When you think of Memorial Day weekend, what comes to mind? No doubt the true meaning of the holiday is (should be?) where it all began: the fact that so many have given their lives to assure and ensure that you and I can live our lives in freedom.
If you are sensitive to the true meaning of the holiday, a tear may be forming in the corner of your eye as you consider what those fallen heroes have sacrificed for you. Memorial Day is replete with parades, patriotic singing, bagpipes, bugles playing taps, flags being raised and lowered to half-staff, and prayers honoring those who have given their lives that we might live. Out of all the national holidays we celebrate, Memorial Day is perhaps the saddest, yet the most awe-inspiring of them all.
But over the years Memorial Day has become more than that. It is for all intents and purposes the traditional beginning of the summer holiday season. For most, school is out and summer vacations are beginning. On this day, many get together for family and/or neighborhood gatherings, cookouts, homemade ice cream, and so on.
Some time ago I shared a story about the good people of Lake City, Colorado, and how they celebrate Memorial Day as a community. Yes, they celebrate with all of the trappings mentioned above, but they take their holiday festivities a step further than most of us by staging — a coffin race!
I am not making this up. On the Saturday before Memorial Day every year, they do it again, rigging up caskets on wheels and whizzing down the town’s main street. Looks sort of like a soapbox derby, only sponsored by the local morgue.
The winner several years back was a man named Mike Doty, who created a cadaver crate with lawnmower wheels. After crossing the finish line, the 5-6.5, 275-pound champ chalked up his victory to “my great physical shape.”
The coffin race is one of a handful of activities remembering Alfred Packer, who in 1874 took five gold prospectors into the mountains near Lake City, where they were trapped by a snowstorm. They ran out of rations, but Alfred found an alternative, albeit grisly, food source — his gold-digging companions.
Today, posters around town proclaim the event: Commemorating Lake City’s Infamous Man-Eater! (The posters also pitch the Tubby Carl Memorial Showmanship Award, whatever that is.)
Other activities include a skeleton-assembly contest and the annual Alfred Packer Barbecue Cookoff, with $700 in prize money.
There’s also a flea market and plenty of food, including one entrepreneur selling “manburgers” — hamburgers shaped like little men. And then there’s the big dance at the town armory on Saturday night.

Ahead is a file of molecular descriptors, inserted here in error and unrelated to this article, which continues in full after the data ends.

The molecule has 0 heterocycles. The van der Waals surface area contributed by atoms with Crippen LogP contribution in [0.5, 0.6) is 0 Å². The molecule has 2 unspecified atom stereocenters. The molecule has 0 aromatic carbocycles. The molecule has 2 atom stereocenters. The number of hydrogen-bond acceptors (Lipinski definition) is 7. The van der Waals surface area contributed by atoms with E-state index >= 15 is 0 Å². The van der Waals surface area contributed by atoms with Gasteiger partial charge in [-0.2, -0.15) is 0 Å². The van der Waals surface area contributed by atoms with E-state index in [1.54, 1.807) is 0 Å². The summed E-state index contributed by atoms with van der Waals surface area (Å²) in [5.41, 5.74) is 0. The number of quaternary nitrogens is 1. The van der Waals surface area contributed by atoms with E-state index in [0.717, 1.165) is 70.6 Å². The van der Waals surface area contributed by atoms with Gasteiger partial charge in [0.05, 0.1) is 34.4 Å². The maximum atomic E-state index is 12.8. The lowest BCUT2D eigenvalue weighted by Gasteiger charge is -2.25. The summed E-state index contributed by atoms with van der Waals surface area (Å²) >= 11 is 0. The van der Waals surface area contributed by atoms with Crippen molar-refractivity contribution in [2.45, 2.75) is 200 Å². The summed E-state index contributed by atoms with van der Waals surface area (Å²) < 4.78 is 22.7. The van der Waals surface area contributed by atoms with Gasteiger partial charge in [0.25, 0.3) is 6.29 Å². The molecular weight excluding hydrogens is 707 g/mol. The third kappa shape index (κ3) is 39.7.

Sounds like a blast.
Don’t know about you, but I’m just dying to go.
But let me ask the question: What did you do for Memorial Day weekend?
As I consider what this holiday truly has meant for me, I am reminded of three individuals who were friends of mine who are no longer with us because they sacrificed their lives in battle. One of them was missing in action for over 40 years before his remains were finally discovered and identified. I think also of another friend who is still alive, but who spent seven and a half years in solitary confinement in a place not-so-fondly referred to as the Hanoi Hilton. It is my humble opinion that this holiday is one that should call each of us to reflect and honor the price paid by so many to help us experience the freedoms that we do, indeed, oftentimes take so much for granted.
One time in the midst of the intense battles and fighting of the Civil War, one of his advisors made an offhand comment to President Abraham Lincoln, saying, “I sure hope God is on our side in this war.” Lincoln curtly responded by saying, “Rather, sir, I sure hope that we are on God’s side!”
One of our major issues in celebrating the sacrifices of so many for our freedoms is our concern that they have not died in vain, and that the freedoms for which they have so valiantly given their lives are worth it. Does God approve? Is that not the question?
In “Either Way, I Win: God’s Hope for Difficult Times”, Lois Walfrid Johnson writes about visiting Oklahoma City, a city that was changed forever by the terrorist bombing of the Alfred P. Murrah Federal Building, which killed 168 people: “In the national memorial building on the Murrah Building site, 168 empty chairs are placed in the location where each person sat when he or she died. Beyond that memorial and across another street is a statue constructed by St. Joseph’s Catholic Church. The statue’s powerful image represents a tall, white-robed Christ. He stands with his back to the busy street and the place where the federal building once stood. The representation of Christ faces a brick wall in which there are 168 empty spaces, one space for each person who died. With bowed head Jesus faces that symbol of loss, covers his face with one hand, and weeps.”
No matter what we go through, whether it be the loss of a loved one in war, the rebellion of a child, or some other loss, it is a tremendous comfort to know that as followers of Jesus Christ, we are not going through our pain alone. As Johnson concludes, “In whatever suffering we know, in whatever Why, God? we ask, we cannot forget one important truth: Jesus Christ weeps with us.”
Memorials exist to cause us to remember what our forefathers have gone through so that we could express and experience what we go through now. But we are not alone, and that is a tremendous comfort!
Chuck Tabor is a religion columnist for The Times-Gazette and a former Hillsboro area pastor. He can be reached at [email protected]